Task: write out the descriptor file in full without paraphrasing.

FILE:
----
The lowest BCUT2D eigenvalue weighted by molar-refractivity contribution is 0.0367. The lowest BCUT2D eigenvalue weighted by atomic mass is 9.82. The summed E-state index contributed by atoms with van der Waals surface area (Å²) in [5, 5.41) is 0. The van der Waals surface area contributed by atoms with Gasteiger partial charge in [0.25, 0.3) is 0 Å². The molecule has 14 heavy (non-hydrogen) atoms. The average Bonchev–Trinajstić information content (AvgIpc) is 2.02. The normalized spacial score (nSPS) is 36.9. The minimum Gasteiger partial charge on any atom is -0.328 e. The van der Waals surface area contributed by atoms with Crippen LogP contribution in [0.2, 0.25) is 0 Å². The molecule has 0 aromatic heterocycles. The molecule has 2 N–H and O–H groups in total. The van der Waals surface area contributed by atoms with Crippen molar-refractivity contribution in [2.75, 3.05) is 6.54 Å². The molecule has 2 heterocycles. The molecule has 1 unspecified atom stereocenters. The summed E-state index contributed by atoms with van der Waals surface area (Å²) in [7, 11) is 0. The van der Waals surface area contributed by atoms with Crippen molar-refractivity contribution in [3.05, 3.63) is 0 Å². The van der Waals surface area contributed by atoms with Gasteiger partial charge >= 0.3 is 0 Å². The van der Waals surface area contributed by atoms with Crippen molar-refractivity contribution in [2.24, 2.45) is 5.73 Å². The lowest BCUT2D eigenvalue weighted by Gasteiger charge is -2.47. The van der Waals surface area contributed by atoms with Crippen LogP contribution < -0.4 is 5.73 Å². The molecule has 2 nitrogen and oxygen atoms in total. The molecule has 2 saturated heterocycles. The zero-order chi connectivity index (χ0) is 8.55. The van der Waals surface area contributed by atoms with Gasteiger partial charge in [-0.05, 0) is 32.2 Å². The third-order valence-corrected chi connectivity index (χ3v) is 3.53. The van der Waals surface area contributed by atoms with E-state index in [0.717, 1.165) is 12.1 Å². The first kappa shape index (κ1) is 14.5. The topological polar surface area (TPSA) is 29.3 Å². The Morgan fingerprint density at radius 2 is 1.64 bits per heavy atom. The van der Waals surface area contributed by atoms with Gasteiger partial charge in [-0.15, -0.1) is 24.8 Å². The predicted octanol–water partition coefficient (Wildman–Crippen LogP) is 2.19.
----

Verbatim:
The lowest BCUT2D eigenvalue weighted by molar-refractivity contribution is 0.0367. The lowest BCUT2D eigenvalue weighted by atomic mass is 9.82. The summed E-state index contributed by atoms with van der Waals surface area (Å²) in [5, 5.41) is 0. The van der Waals surface area contributed by atoms with Gasteiger partial charge in [0.25, 0.3) is 0 Å². The molecule has 14 heavy (non-hydrogen) atoms. The average Bonchev–Trinajstić information content (AvgIpc) is 2.02. The normalized spacial score (nSPS) is 36.9. The minimum Gasteiger partial charge on any atom is -0.328 e. The van der Waals surface area contributed by atoms with Crippen LogP contribution in [0.2, 0.25) is 0 Å². The molecule has 0 aromatic heterocycles. The molecule has 2 N–H and O–H groups in total. The van der Waals surface area contributed by atoms with Crippen molar-refractivity contribution in [2.75, 3.05) is 6.54 Å². The molecule has 2 heterocycles. The molecule has 1 unspecified atom stereocenters. The summed E-state index contributed by atoms with van der Waals surface area (Å²) in [7, 11) is 0. The van der Waals surface area contributed by atoms with Crippen molar-refractivity contribution in [3.05, 3.63) is 0 Å². The van der Waals surface area contributed by atoms with Gasteiger partial charge >= 0.3 is 0 Å². The van der Waals surface area contributed by atoms with Crippen molar-refractivity contribution in [2.24, 2.45) is 5.73 Å². The lowest BCUT2D eigenvalue weighted by Gasteiger charge is -2.47. The van der Waals surface area contributed by atoms with Crippen LogP contribution < -0.4 is 5.73 Å². The molecule has 2 nitrogen and oxygen atoms in total. The molecule has 2 saturated heterocycles. The zero-order chi connectivity index (χ0) is 8.55. The van der Waals surface area contributed by atoms with Gasteiger partial charge in [-0.05, 0) is 32.2 Å². The third-order valence-corrected chi connectivity index (χ3v) is 3.53. The van der Waals surface area contributed by atoms with E-state index in [0.717, 1.165) is 12.1 Å². The first kappa shape index (κ1) is 14.5. The topological polar surface area (TPSA) is 29.3 Å². The Morgan fingerprint density at radius 2 is 1.64 bits per heavy atom. The van der Waals surface area contributed by atoms with Gasteiger partial charge in [-0.15, -0.1) is 24.8 Å². The predicted octanol–water partition coefficient (Wildman–Crippen LogP) is 2.19.